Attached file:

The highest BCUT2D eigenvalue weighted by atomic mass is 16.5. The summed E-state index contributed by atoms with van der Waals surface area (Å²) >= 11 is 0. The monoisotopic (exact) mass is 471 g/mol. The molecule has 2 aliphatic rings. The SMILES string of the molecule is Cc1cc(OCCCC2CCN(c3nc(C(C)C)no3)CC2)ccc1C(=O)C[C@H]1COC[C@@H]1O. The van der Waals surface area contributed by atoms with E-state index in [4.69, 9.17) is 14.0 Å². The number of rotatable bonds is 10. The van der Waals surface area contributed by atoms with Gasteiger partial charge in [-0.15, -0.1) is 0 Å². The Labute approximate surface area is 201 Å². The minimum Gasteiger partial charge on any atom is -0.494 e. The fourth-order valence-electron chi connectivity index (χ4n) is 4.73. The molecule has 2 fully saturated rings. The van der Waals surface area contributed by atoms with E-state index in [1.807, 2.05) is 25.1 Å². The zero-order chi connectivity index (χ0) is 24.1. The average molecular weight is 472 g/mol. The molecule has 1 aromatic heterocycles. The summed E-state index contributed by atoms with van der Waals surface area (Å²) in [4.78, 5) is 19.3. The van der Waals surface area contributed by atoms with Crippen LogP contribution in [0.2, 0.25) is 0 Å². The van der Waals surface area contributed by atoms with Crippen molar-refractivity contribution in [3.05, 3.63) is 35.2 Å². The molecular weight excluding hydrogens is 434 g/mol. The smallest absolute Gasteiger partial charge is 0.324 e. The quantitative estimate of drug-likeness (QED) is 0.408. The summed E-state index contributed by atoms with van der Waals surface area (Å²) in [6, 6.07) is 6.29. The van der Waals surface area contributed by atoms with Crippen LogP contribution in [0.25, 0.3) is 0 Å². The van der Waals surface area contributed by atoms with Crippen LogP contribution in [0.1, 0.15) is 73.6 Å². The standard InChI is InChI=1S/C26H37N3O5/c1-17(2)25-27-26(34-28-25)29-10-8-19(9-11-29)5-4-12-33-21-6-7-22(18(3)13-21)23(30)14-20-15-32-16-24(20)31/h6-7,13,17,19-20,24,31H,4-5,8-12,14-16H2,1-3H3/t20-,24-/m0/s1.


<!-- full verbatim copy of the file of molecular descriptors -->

The highest BCUT2D eigenvalue weighted by atomic mass is 16.5. The summed E-state index contributed by atoms with van der Waals surface area (Å²) >= 11 is 0. The monoisotopic (exact) mass is 471 g/mol. The molecule has 2 aliphatic rings. The SMILES string of the molecule is Cc1cc(OCCCC2CCN(c3nc(C(C)C)no3)CC2)ccc1C(=O)C[C@H]1COC[C@@H]1O. The van der Waals surface area contributed by atoms with E-state index in [4.69, 9.17) is 14.0 Å². The number of rotatable bonds is 10. The van der Waals surface area contributed by atoms with Gasteiger partial charge in [-0.15, -0.1) is 0 Å². The Labute approximate surface area is 201 Å². The minimum Gasteiger partial charge on any atom is -0.494 e. The fourth-order valence-electron chi connectivity index (χ4n) is 4.73. The molecule has 2 fully saturated rings. The van der Waals surface area contributed by atoms with E-state index in [1.807, 2.05) is 25.1 Å². The zero-order chi connectivity index (χ0) is 24.1. The average molecular weight is 472 g/mol. The molecule has 1 aromatic heterocycles. The summed E-state index contributed by atoms with van der Waals surface area (Å²) in [4.78, 5) is 19.3. The van der Waals surface area contributed by atoms with Crippen LogP contribution in [0.2, 0.25) is 0 Å². The van der Waals surface area contributed by atoms with Crippen molar-refractivity contribution in [3.05, 3.63) is 35.2 Å². The molecular weight excluding hydrogens is 434 g/mol. The smallest absolute Gasteiger partial charge is 0.324 e. The quantitative estimate of drug-likeness (QED) is 0.408. The summed E-state index contributed by atoms with van der Waals surface area (Å²) in [6, 6.07) is 6.29. The van der Waals surface area contributed by atoms with Crippen LogP contribution in [0.25, 0.3) is 0 Å². The van der Waals surface area contributed by atoms with Crippen LogP contribution in [0.1, 0.15) is 73.6 Å². The standard InChI is InChI=1S/C26H37N3O5/c1-17(2)25-27-26(34-28-25)29-10-8-19(9-11-29)5-4-12-33-21-6-7-22(18(3)13-21)23(30)14-20-15-32-16-24(20)31/h6-7,13,17,19-20,24,31H,4-5,8-12,14-16H2,1-3H3/t20-,24-/m0/s1.